A facelift in 2020 brought in a new front bumper, a reprofiled bonnet and a revised front splitter, along with adaptive LED headlamps, new daytime running lights and redesigned kidney grilles with more sharply angled vanes.
Sat-nav, stereo and infotainment
BMW added a 12.3-inch digital instrument cluster and a larger infotainment screen to the M5 in 2020. The head-up display has an M setting which includes gear indicator, RPM range curve and shift point indicator. BWM’s Professional Navigation set-up is standard, and you also get a 12-month subscription to BMW Connected services including BMW apps, Emergency Call and Concierge Services. There’s Bluetooth connectivity and wireless charging too, and you can use your M5 as a WiFi hot spot.
Practicality, comfort and boot space
The 5 Series is bigger all round than its predecessor, and this translates into more room for passengers and a small increase in boot volume. As you would expect from a sizable executive model there’s plenty of space to keep things in the cabin, with decently sized glovebox, door pockets and cubby in the centre console. There’s also somewhere to put your phone while it charges wirelessly.
The multi-adjustable seats and steering wheel make it easy to find the perfect position, and the sporty bolstering makes them exceptionally comfortable – you can sit low, too, which suits the M5’s sporty character.
The M5 is 4,966mm long, 2,126mm wide and 1,473mm tall which makes it a pretty big machine. BMW has only stretched the 5 Series body shell by 36mm for this generation, however, so in terms of size it doesn’t feel any different to the last version from the driver’s seat.
Leg room, head room & passenger space
Wide-opening doors reveal a very spacious 5 Series interior, with that extra body length put to good use for rear seat passengers, who have plenty of space to lounge and lots of headroom too. There’s easily room for three-abreast in the back, but unfortunately the transmission tunnel eats up foot room for the middle passenger making life just a little awkward. There are no such issues for the two up front, where the accommodation feels extremely generous.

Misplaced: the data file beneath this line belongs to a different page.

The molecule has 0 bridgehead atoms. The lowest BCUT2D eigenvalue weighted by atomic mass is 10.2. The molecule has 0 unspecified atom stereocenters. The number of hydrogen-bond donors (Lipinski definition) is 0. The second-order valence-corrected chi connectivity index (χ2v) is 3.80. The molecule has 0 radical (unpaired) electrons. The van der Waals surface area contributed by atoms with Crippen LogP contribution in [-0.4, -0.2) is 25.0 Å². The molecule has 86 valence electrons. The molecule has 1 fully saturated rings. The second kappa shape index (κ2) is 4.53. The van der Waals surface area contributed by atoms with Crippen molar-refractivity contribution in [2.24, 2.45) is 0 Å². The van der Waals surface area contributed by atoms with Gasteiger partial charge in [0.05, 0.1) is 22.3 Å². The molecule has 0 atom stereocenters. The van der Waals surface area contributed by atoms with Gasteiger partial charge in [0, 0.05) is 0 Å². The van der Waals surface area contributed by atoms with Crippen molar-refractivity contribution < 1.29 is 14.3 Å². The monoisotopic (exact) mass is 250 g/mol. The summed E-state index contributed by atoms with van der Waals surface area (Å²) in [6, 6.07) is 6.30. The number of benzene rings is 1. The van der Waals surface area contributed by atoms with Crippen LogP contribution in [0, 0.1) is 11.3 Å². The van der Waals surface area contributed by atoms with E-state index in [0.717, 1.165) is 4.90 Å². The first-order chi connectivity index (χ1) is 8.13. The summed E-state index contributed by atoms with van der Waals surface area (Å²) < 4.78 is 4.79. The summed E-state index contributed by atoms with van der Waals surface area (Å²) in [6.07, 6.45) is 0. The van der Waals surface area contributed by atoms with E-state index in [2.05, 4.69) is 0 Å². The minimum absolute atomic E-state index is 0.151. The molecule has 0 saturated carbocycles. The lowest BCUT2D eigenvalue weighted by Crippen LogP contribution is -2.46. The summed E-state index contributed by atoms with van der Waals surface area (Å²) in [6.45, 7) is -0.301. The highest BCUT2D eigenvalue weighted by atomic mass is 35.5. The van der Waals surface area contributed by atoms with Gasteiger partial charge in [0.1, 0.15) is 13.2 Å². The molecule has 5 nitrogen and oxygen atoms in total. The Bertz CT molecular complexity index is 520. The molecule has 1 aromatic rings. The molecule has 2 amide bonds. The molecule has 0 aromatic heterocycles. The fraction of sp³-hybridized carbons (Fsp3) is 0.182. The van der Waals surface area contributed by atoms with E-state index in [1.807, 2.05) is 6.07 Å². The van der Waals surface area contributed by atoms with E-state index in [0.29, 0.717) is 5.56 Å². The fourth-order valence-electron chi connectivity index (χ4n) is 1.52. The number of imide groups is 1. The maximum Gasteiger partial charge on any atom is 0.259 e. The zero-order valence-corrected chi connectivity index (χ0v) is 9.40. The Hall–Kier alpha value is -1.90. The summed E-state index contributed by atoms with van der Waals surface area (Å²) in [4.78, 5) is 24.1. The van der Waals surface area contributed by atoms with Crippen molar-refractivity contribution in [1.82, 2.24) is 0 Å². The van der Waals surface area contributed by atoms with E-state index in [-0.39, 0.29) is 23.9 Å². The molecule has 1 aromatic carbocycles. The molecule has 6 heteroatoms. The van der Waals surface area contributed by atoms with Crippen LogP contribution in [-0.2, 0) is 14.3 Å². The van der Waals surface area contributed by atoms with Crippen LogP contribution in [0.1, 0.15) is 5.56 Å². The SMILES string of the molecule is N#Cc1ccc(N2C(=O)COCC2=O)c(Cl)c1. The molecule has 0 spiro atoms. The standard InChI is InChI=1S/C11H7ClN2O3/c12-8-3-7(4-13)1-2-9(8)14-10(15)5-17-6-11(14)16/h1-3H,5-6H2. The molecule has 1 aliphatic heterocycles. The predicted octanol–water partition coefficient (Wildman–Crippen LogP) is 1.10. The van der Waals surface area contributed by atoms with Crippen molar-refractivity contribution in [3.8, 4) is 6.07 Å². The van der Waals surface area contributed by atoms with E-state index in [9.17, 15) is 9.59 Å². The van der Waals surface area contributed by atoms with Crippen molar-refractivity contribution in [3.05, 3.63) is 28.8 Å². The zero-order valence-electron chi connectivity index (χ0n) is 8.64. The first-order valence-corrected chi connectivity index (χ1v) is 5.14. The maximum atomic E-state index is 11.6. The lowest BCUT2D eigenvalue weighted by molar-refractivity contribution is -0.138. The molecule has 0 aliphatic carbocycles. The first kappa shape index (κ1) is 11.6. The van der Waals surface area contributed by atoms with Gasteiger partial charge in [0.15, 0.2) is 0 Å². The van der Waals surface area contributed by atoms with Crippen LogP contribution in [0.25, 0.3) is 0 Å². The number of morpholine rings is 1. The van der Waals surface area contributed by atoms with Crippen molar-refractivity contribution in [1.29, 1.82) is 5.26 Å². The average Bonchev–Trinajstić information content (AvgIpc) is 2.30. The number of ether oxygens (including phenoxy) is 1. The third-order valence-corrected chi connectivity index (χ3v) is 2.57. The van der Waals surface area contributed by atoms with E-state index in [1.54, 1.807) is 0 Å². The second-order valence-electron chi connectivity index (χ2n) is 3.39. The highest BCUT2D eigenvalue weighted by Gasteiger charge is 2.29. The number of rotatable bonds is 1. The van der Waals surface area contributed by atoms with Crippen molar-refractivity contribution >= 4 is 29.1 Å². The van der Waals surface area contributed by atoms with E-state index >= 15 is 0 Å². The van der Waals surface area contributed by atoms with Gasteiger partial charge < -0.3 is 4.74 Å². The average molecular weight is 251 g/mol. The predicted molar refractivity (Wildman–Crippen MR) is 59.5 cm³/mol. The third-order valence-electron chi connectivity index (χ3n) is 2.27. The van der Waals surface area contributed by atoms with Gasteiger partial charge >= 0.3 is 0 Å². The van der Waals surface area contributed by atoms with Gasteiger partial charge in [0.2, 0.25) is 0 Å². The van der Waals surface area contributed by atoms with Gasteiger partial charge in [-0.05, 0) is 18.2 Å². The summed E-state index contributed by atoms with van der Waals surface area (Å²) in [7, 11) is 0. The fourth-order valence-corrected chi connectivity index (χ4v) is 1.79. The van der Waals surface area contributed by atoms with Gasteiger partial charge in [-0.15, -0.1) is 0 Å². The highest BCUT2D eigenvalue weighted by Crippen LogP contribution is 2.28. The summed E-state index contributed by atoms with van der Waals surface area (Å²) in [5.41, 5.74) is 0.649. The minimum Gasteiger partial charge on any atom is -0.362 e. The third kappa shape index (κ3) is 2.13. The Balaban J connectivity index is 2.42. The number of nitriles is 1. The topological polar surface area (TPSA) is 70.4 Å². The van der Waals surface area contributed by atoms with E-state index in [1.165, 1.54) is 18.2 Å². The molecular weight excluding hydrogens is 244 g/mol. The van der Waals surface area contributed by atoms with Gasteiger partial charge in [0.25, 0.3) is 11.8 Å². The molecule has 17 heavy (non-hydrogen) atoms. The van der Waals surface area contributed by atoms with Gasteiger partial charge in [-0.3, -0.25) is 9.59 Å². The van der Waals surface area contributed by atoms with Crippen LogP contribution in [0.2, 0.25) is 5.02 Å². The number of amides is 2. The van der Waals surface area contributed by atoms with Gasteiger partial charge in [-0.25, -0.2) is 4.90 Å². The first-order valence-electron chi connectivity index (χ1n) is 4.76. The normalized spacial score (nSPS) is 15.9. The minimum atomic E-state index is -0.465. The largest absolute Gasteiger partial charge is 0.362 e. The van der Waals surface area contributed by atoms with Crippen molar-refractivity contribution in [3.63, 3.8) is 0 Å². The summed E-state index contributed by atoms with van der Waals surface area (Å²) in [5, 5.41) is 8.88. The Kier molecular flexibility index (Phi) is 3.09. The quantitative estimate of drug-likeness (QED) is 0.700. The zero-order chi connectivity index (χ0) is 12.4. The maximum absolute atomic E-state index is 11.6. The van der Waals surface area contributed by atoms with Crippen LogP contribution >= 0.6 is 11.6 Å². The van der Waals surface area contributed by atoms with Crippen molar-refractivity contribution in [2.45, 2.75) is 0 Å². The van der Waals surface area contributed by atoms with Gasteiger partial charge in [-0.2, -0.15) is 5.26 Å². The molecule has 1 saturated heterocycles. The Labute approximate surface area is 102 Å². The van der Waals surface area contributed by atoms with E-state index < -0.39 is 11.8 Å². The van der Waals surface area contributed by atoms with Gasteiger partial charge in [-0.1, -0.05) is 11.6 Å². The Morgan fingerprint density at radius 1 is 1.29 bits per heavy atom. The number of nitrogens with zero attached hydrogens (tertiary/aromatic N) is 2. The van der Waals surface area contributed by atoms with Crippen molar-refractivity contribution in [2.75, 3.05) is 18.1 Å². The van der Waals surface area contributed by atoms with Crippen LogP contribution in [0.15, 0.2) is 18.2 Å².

Now 10 litres bigger than before, the 5 Series boot can swallow a decent 530 litres of your luggage. That makes it just about as big as the Mercedes E-Class or Jaguar XF, and the BMW also has a wide boot opening plus the versatility of split/fold rear seats.
The M5 also has a decent towing capacity of 2,000kgs for a braked trailer, but we can’t see many people wanting to use the car that way.
Reliability and Safety
Most of the mechanical kit in the M5 has been developed from existing technology – that includes the engine which is an upgraded version of the previous M5 power unit, while BMW has also gained lots of experience with xDrive 4x4 tech in various models.
The standard 5 Series finished in 47th place on a 75-car list in our Driver Power customer satisfaction survey. BMW itself finished a disappointing 21st out of 29 manufacturers in our 2021 Driver Power survey, although did show some improvement in 2022's poll - achieving 16th spot, ahead of Audi and Mercedes.
Safety is taken very seriously too, with the standard 5 Series scoring highly for adult and child occupants on the way to a five-star Euro NCAP crash rating. The standard autonomous braking system was commended, and the M5 also comes fitted with the BMW Driving Assistant that’s optional on other models. This gives you lane departure warning, rear cross traffic alert and traffic sign recognition, on top of the adaptive cruise control. With the added security of four-wheel drive traction, a rigidly engineered structure and an array of safety tech, there’s never been a safer BMW M5.
The M5 gets BMW’s standard three-year unlimited mileage warranty, that naturally includes breakdown cover.
BMW offers its Service Inclusive package on the M5, taking care of all servicing costs for the first four years, but your dealer is likely to charge around £2,000 for the privilege. The servicing schedule itself depends on mileage and how you use the car, but annual inspections are recommended even for low mileage cars.